[Editor’s note: the following is a guest post by Emily Feltren, Director of Government Relations for the American Association of Law Libraries (AALL). This post grew out of a conversation we had about “advocacy tips” sent out to the listserv of the Northern CA chapter of AALL (NOCALL) to which I subscribe. This is a great example of how a community can advocate successfully about the important work that FDLP libraries do to collect, describe, preserve, give access to government information. Emily can be reached at efeltren AT aall DOT org.]
Last year, the American Association of Law Libraries (AALL) began collecting stories from our members and chapters about their use of U.S. legal materials in print. Our goal was to demonstrate to Congress that researchers, attorneys, students and members of the public continue to use and value print legal resources. I’m pleased to report that our members responded with great enthusiasm to our call for stories! Through our Print Resource Usage Log, we’ve collected more than 40 examples that illustrate the ongoing need for access to print legal materials.
Stories range from urgent faculty requests where print “saved the day,” to law review cite checking, to patron preference. In several cases, law librarians said that using the print made it easier to find exact language in a document, look at multiple provisions simultaneously, and verify language and proper citations.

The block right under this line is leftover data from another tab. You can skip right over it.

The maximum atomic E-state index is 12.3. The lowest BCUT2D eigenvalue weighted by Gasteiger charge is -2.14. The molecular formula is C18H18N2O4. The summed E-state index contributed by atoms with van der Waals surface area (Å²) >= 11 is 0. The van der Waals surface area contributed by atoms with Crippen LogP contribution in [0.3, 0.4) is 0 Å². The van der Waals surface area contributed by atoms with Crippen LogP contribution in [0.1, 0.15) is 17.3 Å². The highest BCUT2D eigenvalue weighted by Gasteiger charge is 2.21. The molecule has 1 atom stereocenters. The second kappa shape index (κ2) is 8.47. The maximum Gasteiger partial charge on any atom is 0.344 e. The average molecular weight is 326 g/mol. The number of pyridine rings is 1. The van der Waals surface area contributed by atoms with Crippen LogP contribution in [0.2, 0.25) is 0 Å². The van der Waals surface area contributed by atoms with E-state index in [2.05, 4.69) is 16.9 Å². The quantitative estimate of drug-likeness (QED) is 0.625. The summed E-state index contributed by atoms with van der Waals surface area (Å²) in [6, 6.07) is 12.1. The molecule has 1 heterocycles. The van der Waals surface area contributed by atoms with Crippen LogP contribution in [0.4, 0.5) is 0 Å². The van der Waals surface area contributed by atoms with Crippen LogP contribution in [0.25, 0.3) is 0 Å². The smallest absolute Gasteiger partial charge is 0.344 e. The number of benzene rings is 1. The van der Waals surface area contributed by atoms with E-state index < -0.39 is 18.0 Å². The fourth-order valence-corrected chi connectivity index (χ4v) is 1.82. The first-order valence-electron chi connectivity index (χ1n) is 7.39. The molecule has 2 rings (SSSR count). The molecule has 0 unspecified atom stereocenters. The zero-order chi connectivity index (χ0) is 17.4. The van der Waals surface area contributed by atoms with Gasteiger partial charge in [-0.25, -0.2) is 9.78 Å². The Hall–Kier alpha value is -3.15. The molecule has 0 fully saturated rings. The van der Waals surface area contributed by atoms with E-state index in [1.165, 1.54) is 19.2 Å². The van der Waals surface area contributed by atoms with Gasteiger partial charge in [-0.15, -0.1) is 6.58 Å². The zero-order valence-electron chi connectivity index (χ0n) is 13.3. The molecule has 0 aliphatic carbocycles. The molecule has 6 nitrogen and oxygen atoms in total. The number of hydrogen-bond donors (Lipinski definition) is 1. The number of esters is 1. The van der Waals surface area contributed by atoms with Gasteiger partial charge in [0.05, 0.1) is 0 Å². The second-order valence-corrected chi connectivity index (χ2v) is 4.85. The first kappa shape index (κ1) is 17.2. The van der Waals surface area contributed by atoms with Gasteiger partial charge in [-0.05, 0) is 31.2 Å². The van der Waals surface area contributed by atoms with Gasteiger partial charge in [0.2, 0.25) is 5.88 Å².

We’ve already described some of the excellent entries to the log on AALL’s Washington Blawg. For example, a law librarian at a private firm noted how much more practical print resources can be when attorneys use multiple titles of the Code of Federal Regulations (CFR) every day. She prefers the print “to be able to look at multiple provisions simultaneously without having to continually expand the table of contents at FDsys to find other provisions, or hav[ing] to bear the search expense of looking in Westlaw or Lexis.”
Maria Willmer, Legal Research Specialist at DePaul College of Law Library, shared her story of how the print not only ruled, but it saved the day! She wrote, “During a rush request from a Professor for his class, I needed to find a Proposed Rule and track it through to when it became a Final Rule and then find where it was codified in the CFR. Using the print issues and volume were the best way to track this down. I pulled a 2010 FR issue in paper – found a proposed rule – pulled the CFR volume where this potential rule would be codified and then back tracked to find the final rule. I honestly believe having the print volumes in front of me, helped me quickly navigate and find all three documents in a short [amount] of time …print rules (pun intended)!”
AALL continues to collect stories of print usage, and we invite you to join our efforts. If you find yourself referring to print legal materials, such as the print Code of Federal Regulations, Congressional Record, and U.S. Code, please log your usage on our SurveyMonkey form. We will continue to collect the responses and share them, with names and identifying information removed, with the Government Printing Office and key Committees on Capitol Hill.